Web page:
Because honoring the ancestors is also a huge part of my spiritual practice, I am occasionally pushed to honor specific Saints, or to light a candle for the Virgin Mary because I have ancestors who had specific devotions to these beings. Sometimes I get the strong feeling that a specific ancestor wants a candle lit in his or her name to a particular saint. I’m ok with that. For what it’s worth, I also have an ancestor with a strong devotion to Ganesh, and so there’s a Ganesh on my ancestral altar who gets His share of cookies and sweets regularly. I made my peace with Christianity long ago and I am content to share space in my life as need be with those Gods.

My problem lies more with some Christians than Christianity. I find the arrogance all too often inherent in monotheism objectionable and offensive. I am a hard polytheist. I believe that the Gods are individual and powerful. I will respect yours. I expect the same in return. (Oddly enough, there is nothing in the Bible that precludes polytheism….if one actually reads the original text).

The idea of celibacy in service of the Divine is another hugely controversial one. (Abstinence is the last unforgivable perversion in some quarters...). As a Wife of Odin, what role do you think these practices can and should play in the community?

Celibacy can be personally very powerful but I do not think that it should ever be forced on someone by any human agency. If the Gods want one of Their servants or Godspouses to be celibate, that person will know it! Barring that Divine interference, I think it should be a personal choice. Odin no longer requires me to remain celibate, but I have found immense freedom in being unattached.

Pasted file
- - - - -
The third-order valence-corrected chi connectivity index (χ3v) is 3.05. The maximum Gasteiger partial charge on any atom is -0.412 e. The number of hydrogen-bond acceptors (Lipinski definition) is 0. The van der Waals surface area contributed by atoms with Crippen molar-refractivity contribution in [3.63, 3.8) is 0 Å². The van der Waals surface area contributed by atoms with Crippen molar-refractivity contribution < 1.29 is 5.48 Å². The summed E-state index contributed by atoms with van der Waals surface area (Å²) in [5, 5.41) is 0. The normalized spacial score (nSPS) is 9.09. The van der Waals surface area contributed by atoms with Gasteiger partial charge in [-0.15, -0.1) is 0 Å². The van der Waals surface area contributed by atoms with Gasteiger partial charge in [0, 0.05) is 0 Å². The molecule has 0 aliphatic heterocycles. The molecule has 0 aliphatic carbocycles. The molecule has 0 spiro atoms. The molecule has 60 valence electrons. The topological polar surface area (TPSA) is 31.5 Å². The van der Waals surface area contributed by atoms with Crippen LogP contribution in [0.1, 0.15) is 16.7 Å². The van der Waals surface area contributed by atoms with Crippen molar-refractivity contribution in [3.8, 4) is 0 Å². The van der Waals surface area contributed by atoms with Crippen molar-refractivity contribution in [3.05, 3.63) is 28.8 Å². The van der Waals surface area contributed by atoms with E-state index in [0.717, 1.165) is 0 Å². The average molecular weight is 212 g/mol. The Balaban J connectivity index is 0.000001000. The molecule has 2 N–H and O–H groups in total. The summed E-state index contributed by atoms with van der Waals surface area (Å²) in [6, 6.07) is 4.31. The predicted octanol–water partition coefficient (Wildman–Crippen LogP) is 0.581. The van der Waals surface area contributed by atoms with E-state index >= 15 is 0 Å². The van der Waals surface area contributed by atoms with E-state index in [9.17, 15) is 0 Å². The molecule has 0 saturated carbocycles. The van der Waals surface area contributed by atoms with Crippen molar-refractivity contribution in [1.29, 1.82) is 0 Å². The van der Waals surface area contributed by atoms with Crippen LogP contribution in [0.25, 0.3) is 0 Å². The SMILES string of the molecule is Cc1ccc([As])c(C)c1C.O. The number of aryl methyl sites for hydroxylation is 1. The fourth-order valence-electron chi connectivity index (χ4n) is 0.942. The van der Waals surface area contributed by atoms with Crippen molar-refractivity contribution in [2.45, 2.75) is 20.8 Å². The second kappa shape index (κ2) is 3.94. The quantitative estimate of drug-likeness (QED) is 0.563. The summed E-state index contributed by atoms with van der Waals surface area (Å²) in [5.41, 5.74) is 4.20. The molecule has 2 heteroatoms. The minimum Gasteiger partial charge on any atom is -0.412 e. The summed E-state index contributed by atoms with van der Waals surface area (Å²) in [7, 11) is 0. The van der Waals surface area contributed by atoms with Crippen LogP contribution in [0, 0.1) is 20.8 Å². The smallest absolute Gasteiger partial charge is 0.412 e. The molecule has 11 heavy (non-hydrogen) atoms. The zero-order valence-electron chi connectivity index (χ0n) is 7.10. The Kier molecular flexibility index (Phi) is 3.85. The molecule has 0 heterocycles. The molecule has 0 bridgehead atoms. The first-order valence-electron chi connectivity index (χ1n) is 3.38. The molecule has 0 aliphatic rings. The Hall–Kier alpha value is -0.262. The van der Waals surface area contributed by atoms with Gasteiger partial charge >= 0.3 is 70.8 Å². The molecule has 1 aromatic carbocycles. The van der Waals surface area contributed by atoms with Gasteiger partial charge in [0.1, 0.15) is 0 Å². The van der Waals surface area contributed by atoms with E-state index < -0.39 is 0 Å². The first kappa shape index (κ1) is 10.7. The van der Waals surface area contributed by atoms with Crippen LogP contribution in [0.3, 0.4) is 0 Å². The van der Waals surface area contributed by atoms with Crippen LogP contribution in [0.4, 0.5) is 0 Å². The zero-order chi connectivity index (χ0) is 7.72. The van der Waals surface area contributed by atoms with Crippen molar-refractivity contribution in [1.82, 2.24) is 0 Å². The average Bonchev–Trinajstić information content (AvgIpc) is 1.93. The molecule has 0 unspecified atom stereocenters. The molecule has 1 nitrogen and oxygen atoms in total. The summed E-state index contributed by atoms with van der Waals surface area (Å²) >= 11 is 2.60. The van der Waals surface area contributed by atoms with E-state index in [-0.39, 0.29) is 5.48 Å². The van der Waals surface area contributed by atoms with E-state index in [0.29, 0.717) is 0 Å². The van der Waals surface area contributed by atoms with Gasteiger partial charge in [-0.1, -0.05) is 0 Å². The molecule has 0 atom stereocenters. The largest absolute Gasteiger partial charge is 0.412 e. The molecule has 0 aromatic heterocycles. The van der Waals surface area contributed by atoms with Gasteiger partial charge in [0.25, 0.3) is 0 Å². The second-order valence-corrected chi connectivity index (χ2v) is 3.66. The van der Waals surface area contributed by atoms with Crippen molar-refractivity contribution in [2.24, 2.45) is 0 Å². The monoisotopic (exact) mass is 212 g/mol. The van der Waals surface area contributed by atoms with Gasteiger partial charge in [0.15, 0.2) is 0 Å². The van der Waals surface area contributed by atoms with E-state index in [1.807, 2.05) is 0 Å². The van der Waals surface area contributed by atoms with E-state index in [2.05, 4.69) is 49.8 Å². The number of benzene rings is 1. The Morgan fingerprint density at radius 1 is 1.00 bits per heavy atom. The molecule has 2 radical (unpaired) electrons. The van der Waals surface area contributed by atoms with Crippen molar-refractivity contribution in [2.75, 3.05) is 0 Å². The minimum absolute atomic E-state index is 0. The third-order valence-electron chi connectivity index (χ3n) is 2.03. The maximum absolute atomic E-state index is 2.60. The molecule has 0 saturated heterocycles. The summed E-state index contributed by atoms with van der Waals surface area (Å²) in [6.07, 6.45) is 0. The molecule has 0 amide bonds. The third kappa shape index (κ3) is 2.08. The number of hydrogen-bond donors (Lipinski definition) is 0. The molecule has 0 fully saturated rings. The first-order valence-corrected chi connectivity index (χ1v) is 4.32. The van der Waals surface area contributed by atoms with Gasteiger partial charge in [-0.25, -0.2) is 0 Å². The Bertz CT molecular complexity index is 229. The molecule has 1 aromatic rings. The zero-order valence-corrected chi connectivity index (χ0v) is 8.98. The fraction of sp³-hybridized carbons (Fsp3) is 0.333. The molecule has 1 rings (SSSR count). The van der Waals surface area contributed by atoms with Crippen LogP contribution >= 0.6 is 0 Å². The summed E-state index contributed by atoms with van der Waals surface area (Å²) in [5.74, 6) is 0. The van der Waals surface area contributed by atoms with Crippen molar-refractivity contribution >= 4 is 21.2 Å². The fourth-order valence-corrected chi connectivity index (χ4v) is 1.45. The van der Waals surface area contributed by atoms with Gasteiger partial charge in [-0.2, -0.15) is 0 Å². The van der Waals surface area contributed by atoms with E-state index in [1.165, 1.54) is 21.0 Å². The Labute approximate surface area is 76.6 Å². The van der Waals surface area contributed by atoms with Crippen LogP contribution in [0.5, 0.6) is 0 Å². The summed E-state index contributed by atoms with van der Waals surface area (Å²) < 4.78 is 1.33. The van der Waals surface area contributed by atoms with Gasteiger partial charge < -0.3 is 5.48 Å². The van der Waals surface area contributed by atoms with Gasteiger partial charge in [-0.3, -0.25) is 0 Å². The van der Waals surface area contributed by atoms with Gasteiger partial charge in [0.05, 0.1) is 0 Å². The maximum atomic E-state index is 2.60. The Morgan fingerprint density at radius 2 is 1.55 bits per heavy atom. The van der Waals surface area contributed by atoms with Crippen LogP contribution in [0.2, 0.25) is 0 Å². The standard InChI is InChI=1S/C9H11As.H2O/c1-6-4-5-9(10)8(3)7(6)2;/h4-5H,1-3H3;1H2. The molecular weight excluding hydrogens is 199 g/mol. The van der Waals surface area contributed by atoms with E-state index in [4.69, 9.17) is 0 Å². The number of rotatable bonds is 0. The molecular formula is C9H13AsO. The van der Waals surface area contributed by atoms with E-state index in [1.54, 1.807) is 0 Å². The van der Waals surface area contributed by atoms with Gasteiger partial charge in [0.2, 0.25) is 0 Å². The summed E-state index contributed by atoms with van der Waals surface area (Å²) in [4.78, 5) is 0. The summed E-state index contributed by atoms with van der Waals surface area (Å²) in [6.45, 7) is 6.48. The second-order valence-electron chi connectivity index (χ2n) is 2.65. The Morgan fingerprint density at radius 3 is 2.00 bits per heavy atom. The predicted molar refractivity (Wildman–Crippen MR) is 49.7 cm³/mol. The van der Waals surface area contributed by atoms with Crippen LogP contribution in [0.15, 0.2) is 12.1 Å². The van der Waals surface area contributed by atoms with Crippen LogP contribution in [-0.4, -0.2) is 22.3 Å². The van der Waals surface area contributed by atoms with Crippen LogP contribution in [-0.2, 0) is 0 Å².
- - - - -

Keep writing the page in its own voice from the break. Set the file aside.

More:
Celibacy teaches that nothing should come between a person and his or her Gods. Nothing is permitted to interfere with one’s spiritual growth and service. It is far easier to live a life centered around service to the Gods and ancestors when one is not wasting energy negotiating space and independence with a human partner. It allows one to live without compromise in an area where compromise is not something to condone.

Still, it’s a hard and lonely path. There are always sacrifices: the celibate may be able to focus more time and energy in service but lacks the very human comfort of a spouse and/or children. The person with a spouse and kids may lack the time and independence to serve fully. There are always trade offs. I think with celibacy, the skin hunger is the worst. We’re human, we’re corporeal, and we’re meant to share the gift of touch.

I think that some people would wither and die spiritually if they were forced to be celibate, or worse, might end up corrupt and lonely. For others, they would do well and thrive if they were able to learn to set a very physical boundary with themselves and others. Like ordeal, celibacy is a powerful tool of spiritual expression, an immensely powerful one. However, no one practice is right for everyone. No one way is right for everyone. I say honor the ancestors, honor the Gods, honor the land spirits and let that devotion guide your heart. You’ll be led to the practice that is right for you.

1 comment:

Anonymous said...

Thank you for this enlightening, fresh look at how we coming to our paths as 'a religion of converts' can take the best from our past experiences and bring it into the new. Something that has been percolating on the edge of my mind had been something you touched on, Kenaz: specifically, how to incorporate my Ancestors' understanding of things (i.e. Saint-intercession, candles to Christ, etc.) with my definitively polytheistic work with the Northern Tradition. Thank you. That alone, not to mention the rest of the article, has been greatly helpful